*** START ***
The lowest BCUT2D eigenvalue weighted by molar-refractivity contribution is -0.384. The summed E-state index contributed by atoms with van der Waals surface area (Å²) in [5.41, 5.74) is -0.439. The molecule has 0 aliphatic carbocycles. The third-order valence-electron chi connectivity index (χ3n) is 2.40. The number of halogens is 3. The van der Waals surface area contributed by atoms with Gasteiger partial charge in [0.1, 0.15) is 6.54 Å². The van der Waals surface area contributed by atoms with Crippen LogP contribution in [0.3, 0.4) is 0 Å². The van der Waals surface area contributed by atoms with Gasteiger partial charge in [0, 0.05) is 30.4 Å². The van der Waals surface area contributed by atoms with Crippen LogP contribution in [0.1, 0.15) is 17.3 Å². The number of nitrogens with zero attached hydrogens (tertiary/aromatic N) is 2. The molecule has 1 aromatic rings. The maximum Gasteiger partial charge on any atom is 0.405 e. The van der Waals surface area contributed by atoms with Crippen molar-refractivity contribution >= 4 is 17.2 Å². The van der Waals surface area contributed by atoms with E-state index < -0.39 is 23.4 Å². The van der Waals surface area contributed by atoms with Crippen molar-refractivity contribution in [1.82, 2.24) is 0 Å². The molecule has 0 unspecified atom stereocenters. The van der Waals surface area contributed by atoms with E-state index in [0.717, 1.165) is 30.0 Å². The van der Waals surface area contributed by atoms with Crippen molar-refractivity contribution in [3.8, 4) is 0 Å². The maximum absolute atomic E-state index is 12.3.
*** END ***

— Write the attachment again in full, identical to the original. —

The lowest BCUT2D eigenvalue weighted by molar-refractivity contribution is -0.384. The summed E-state index contributed by atoms with van der Waals surface area (Å²) in [5.41, 5.74) is -0.439. The molecule has 0 aliphatic carbocycles. The third-order valence-electron chi connectivity index (χ3n) is 2.40. The number of halogens is 3. The van der Waals surface area contributed by atoms with Gasteiger partial charge in [0.1, 0.15) is 6.54 Å². The van der Waals surface area contributed by atoms with Crippen LogP contribution in [0.3, 0.4) is 0 Å². The van der Waals surface area contributed by atoms with Gasteiger partial charge in [0, 0.05) is 30.4 Å². The van der Waals surface area contributed by atoms with Crippen LogP contribution in [0.1, 0.15) is 17.3 Å². The number of nitrogens with zero attached hydrogens (tertiary/aromatic N) is 2. The molecule has 1 aromatic rings. The maximum Gasteiger partial charge on any atom is 0.405 e. The van der Waals surface area contributed by atoms with Crippen molar-refractivity contribution >= 4 is 17.2 Å². The van der Waals surface area contributed by atoms with E-state index < -0.39 is 23.4 Å². The van der Waals surface area contributed by atoms with Crippen molar-refractivity contribution in [1.82, 2.24) is 0 Å². The molecule has 0 unspecified atom stereocenters. The van der Waals surface area contributed by atoms with E-state index in [0.717, 1.165) is 30.0 Å². The van der Waals surface area contributed by atoms with Crippen molar-refractivity contribution in [3.8, 4) is 0 Å². The maximum absolute atomic E-state index is 12.3.